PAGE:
Viratham: Ceremony observed to obtain blessings from departed elders
Viratham ceremony performed separately by bride and groom. The rituals followed for the groom are far more elaborate than those for the bride.
‘Charadu’ A Sacred yellow thread is tied on the wrists of the bride and groom and they are not permitted to leave the marriage venue. The ‘palika’ ceremony (sprinkling of nine varieties of grains) for the prosperity of the couple’s new life together is conducted simultaneously with the ‘viratham’.
To culminate the function, an ‘aarthi’ is performed
Janavasam & Nichayartham: Inviting the groom to the mandapam
This is a very important aspect of the marriage where any differences between the families are sorted out. The ceremony traditionally takes place in a temple. The bride’s family brings turmeric, betel leaves, nuts and clothes for the groom. The bride’s brother then garlands the groom, and sugar candy is distributed to all present. The groom is then escorted to a decorated car and the family leaves in a procession for the ‘mandapam’.
Once the procession reaches the marriage venue, the bride is led outside by her close friends to get a glimpse of her future husband! ‘Aarthi’ is performed and a coconut broken to ward off evil. The groom is then led to the ‘medai’ (an elevated place in the ‘mandapam’ where all the ceremonies are performed). Members of both families sit opposite each other and a ‘lagna patrigai’ is written and read aloud by the ‘pujari’. ‘Thamboolams’ (platters of betel nuts, dry fruits, nuts, coconuts, turmeric and ‘kumkumam’) and gifts are exchanged.
The cone shaped ‘parupputhengai’ (a special sweetmeat) is an important part of all these ceremonies.
Kashi Yatra: The groom embarks on a mock pilgrimage
Some families actually have autos waiting outside the mandapam giving the boy one last chance to actually run away! Dressed in the traditional ‘panchakatcham’, holding an umbrella, a fan, a walking stick, and a towel containing ‘dal’ (lentils) and rice tied to his shoulder, the groom embarks on a mock pilgrimage.
As he steps out of the ‘mandapam’, the bride’s father pleads with him not to go to ‘Kashi’ (a sacred pilgrimage site in the city of Benaras) and marry his daughter instead.
In this tradition, the bride and the groom are asked to sit on a wooden plank swing, where ladies of the house sing traditional folk songs and celebrated the holiness of the marriage.
This is where the bride and groom are offered a banana dipped in the milk. The tradition is basically to ease their tension of marriage and make them comfortable
Kashi Yatra: The groom embarks on a mock pilgrimage
Amidst the chanting of ‘mantras’ (Vedic chants), the priest ignites the sacred fire. The groom is gifted a ‘muhurtha veshti’ (a 4 metre long silk dhoti) and a ‘anga-vastram’ (a 2 metre long silk fabric to be used as a shawl). The bride is seated on her father’s lap for the ‘kanyadhanam’.
The bride and groom together hold a coconut dipped in turmeric, while the bride’s mother pours water onto the coconut. This is the actual ritual of ‘kanyadhanam’.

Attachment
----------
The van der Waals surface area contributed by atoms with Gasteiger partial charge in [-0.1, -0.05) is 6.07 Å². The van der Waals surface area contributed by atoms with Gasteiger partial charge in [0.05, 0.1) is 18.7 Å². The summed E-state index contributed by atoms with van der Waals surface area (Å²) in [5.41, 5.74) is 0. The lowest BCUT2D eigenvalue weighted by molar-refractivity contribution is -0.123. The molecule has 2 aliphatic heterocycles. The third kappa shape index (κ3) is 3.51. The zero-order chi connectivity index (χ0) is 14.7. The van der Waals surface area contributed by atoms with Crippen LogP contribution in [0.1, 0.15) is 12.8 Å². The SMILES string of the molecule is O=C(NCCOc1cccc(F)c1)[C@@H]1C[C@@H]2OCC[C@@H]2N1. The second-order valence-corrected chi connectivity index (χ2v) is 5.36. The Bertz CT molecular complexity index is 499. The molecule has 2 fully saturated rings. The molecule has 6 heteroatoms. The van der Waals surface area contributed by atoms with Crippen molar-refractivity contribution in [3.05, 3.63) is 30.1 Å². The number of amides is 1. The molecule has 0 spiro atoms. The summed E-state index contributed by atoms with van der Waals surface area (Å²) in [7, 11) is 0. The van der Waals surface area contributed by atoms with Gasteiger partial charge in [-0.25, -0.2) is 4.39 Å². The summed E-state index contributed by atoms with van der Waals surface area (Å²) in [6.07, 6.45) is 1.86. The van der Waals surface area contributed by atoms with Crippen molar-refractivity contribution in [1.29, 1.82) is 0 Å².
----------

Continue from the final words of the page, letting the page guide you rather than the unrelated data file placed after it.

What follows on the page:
Mangalyadharanam: The groom ties the sacred ‘taali’ (mangalsutra) on the bride
The ‘kanyadhanam’ is followed by the ‘mangalyadharanam’. The ‘taali’ or ‘mangalsutra’ is placed on the bride’s head along with a miniature piece of jewellery shaped like a yoke Mangalyadharanam and the groom performs a ‘puja’ with ‘kumkumam’ and flowers. He then ties the first knot of the ‘taali’ around the bride’s neck and his sister ties the other two.
Sapthapathi: Seven steps around the sacred fire
The bride’s sari ‘pallu’ and the groom’s ‘angavastram’ (shawl) are tied in a knot and the couple hold hands. The groom places his foot under the bride’s and helps her to take the seven steps around the fire. Then he places the bride’s foot on a grinding stone near the fire and slips silver rings or ‘metti’ on her toes.
A The couple is then shown the ‘Dhruva Nakshatra’ or Pole Star, a symbol of permanence and the ‘Arundhati Nakshatram’ or symbol of purity and virtue.
'Nalangu' refers to the fun filled game session that comes immediately after the wedding is over. It is looked forward to as an opportunity for both families to interact in a relaxed manner sharing a sense of bonhomie and camaraderie after the hecticwedding preparations. A lot of music and cheer fills the air with both parties taking sides in supporting the bride and groom in the course of the small games that are conducted.
The bride and groom are seated opposite each other on a mat on the floor and the session starts with a small 'make - up' session where the couple have to apply sandal paste, kumkum, powder and other beautifying elements on each other. This is followed by rolling of the coconut across the floor to each other which is followed by a tug - of - war contest to see who is stronger of the two in retrieving the coconut, exchange of rice & dal, and breaking of the appalams to the accompaniment of loud cheers and shouts.
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